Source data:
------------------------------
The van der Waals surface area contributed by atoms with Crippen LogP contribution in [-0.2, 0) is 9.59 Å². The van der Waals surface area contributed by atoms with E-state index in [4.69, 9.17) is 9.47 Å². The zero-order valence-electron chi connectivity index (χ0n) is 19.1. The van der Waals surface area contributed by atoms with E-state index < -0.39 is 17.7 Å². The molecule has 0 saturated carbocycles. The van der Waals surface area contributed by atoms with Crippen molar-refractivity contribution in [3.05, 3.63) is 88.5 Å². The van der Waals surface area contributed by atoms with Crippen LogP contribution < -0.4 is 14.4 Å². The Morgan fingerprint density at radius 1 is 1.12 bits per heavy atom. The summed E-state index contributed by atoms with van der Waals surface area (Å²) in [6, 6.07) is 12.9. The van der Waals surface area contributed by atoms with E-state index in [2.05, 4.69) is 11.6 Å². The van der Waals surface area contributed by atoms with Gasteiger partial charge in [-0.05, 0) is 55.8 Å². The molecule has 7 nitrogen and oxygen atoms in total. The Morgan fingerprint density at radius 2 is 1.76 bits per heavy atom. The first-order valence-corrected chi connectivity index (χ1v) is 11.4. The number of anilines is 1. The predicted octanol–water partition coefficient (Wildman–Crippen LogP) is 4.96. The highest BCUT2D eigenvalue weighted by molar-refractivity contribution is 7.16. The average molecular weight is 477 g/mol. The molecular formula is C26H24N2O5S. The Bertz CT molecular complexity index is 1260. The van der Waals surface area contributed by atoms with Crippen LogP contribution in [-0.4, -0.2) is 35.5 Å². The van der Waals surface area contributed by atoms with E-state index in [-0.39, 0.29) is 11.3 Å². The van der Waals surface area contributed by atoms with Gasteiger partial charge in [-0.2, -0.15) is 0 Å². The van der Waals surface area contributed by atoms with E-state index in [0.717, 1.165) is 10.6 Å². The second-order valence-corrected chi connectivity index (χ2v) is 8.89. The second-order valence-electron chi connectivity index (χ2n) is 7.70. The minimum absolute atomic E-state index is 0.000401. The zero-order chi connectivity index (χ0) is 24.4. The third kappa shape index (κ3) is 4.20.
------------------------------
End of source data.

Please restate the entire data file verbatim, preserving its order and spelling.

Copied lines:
The van der Waals surface area contributed by atoms with Crippen LogP contribution in [-0.2, 0) is 9.59 Å². The van der Waals surface area contributed by atoms with E-state index in [4.69, 9.17) is 9.47 Å². The zero-order valence-electron chi connectivity index (χ0n) is 19.1. The van der Waals surface area contributed by atoms with E-state index < -0.39 is 17.7 Å². The molecule has 0 saturated carbocycles. The van der Waals surface area contributed by atoms with Crippen molar-refractivity contribution in [3.05, 3.63) is 88.5 Å². The van der Waals surface area contributed by atoms with Crippen LogP contribution < -0.4 is 14.4 Å². The Morgan fingerprint density at radius 1 is 1.12 bits per heavy atom. The summed E-state index contributed by atoms with van der Waals surface area (Å²) in [6, 6.07) is 12.9. The van der Waals surface area contributed by atoms with E-state index in [2.05, 4.69) is 11.6 Å². The van der Waals surface area contributed by atoms with Gasteiger partial charge in [-0.05, 0) is 55.8 Å². The molecule has 7 nitrogen and oxygen atoms in total. The Morgan fingerprint density at radius 2 is 1.76 bits per heavy atom. The first-order valence-corrected chi connectivity index (χ1v) is 11.4. The number of anilines is 1. The predicted octanol–water partition coefficient (Wildman–Crippen LogP) is 4.96. The highest BCUT2D eigenvalue weighted by molar-refractivity contribution is 7.16. The average molecular weight is 477 g/mol. The molecular formula is C26H24N2O5S. The Bertz CT molecular complexity index is 1260. The van der Waals surface area contributed by atoms with Crippen LogP contribution in [-0.4, -0.2) is 35.5 Å². The van der Waals surface area contributed by atoms with E-state index in [-0.39, 0.29) is 11.3 Å². The van der Waals surface area contributed by atoms with Gasteiger partial charge in [-0.2, -0.15) is 0 Å². The van der Waals surface area contributed by atoms with E-state index in [0.717, 1.165) is 10.6 Å². The second-order valence-corrected chi connectivity index (χ2v) is 8.89. The second-order valence-electron chi connectivity index (χ2n) is 7.70. The minimum absolute atomic E-state index is 0.000401. The zero-order chi connectivity index (χ0) is 24.4. The third kappa shape index (κ3) is 4.20.